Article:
Joel Meyers, executive vice president of the New York-based International Rabbinical Assembly of the Conservative Movement, tried to explain to the Post why the organization isn't putting its money where its mouth is:
"I agree that it is amazing and I believe it is going to change in coming months... You must understand that the Conservative Movement is special in the sense that it is not as internally focused as Reform and Orthodox Jewry.Israel, I wouldn't hold your breath. I rather suspect that when the Conservative movement does get its financial house in order, JTS, which suddenly and shockingly revealed a debt of $50m. a few weeks ago, might have first dibs on that money.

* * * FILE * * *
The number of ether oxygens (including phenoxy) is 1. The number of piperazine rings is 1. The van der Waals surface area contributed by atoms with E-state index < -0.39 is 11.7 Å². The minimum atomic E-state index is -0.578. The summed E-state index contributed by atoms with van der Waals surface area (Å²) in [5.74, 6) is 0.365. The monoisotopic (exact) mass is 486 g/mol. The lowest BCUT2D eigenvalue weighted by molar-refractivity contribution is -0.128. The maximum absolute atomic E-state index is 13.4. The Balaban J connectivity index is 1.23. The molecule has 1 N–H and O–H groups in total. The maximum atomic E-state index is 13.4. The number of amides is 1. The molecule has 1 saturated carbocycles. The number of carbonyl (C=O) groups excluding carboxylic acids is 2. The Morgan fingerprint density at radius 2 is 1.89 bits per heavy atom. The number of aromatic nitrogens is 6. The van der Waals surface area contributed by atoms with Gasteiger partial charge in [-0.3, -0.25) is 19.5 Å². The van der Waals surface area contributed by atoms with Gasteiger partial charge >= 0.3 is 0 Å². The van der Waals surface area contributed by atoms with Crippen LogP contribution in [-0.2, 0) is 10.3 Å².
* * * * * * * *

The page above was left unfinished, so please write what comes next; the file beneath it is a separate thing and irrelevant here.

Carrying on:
"For us communal life is equivalent to a mitzva. No other religious movement is so involved in such a wide range of Jewish-related activities such as the Jewish Federation, Hadassah and various philanthropies.
"We are an extremely external-focused movement with many responsibilities. As a result we have a lot of financial obligations. But the [Conservative] rabbinate is keenly aware of the problem and plans to mobilize its congregation."